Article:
Two billionaires are credited with hiring legions of lawmakers and lobbyists who are keeping sagging K Street coffers filled, an analysis by Politico
The political spending rescue has come from Sheldon Adelson, whose fortune is in casinos and who is fighting to end online gambling, and William Ackman, who runs Pershing Square Capital Management and who has gone after the nutrition supplements company Herbalife.
The wealthy duo's cash injection — close to $4 million poured into direct lobbying — has brought millions to the table as consultants and lobbyists mount fights in Washington on behalf of their personal interests, Politico found.
"It shows that rich guys with pet projects are getting pretty sophisticated when it comes to pushing their agendas, and it’s pretty easy to do with enough money," Public Campaign's Adam Smith told Politico.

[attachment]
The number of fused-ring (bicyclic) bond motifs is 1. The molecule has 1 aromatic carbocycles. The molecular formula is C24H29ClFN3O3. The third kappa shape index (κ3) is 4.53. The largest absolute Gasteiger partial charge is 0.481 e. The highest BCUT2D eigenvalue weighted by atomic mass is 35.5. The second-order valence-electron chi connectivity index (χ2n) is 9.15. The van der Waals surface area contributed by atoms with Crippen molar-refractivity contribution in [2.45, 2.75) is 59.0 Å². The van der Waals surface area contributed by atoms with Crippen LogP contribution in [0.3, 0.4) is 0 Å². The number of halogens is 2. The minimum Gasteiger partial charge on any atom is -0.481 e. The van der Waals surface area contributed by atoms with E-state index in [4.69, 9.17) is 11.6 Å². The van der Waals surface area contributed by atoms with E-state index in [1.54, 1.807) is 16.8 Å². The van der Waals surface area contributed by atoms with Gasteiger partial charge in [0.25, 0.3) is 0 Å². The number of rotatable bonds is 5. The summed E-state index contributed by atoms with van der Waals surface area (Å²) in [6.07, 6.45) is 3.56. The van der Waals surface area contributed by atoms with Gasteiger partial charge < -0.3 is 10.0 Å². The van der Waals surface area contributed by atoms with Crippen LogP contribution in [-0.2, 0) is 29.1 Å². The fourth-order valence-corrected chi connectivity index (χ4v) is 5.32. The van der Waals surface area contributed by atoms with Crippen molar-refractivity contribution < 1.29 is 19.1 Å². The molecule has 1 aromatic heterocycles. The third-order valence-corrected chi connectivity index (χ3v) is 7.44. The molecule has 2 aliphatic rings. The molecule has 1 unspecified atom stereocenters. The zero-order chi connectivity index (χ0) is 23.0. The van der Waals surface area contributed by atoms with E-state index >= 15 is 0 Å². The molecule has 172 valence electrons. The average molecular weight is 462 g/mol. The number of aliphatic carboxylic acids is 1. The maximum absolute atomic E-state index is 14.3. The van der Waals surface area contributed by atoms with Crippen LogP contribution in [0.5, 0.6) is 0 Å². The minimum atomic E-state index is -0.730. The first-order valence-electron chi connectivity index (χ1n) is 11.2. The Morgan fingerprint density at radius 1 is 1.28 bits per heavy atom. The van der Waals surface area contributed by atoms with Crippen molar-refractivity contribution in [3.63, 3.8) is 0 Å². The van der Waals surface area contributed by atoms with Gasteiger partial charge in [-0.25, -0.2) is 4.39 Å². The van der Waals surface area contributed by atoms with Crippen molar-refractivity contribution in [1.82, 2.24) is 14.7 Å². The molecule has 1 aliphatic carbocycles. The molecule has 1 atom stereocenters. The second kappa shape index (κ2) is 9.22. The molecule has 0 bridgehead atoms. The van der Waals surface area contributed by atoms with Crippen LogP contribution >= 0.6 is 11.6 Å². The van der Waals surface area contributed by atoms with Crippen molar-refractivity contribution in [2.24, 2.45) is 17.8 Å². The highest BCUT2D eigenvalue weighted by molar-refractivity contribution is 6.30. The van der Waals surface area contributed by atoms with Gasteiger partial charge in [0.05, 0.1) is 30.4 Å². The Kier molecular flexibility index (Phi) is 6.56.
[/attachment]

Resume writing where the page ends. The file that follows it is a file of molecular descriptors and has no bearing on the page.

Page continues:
The infusion is badly needed. In 2013, according to data from the Center for Responsive Politics,
K Street spending hit its lowest numbers since 2007, dropping by about 3 percent to $3.2 billion.
The number of lobbyists also dipped to 12,281 — the lowest on record since 2002, CNBC
Notables on Adelson's payroll for his Sands Casino in Las Vegas include two former lawmakers: Democrat Blanche Lincoln, who served in the Senate, and Connie Mack, who served in the House, Politico reported. A nonprofit Adelson started called the Coalition to Stop Internet Gambling also employs George Pataki, the former governor of New York.
Ackman has hired, among several others, former Obama associates Bill Burton and Jim Papa for his efforts against Herbalife.
Noted Politico of their investment: "Longtime K Street watchers aren’t surprised by the spending spree. Ackman and Adelson have needed to hire so many firms because in Washington inertia and resistance to change are always easier than getting something done."
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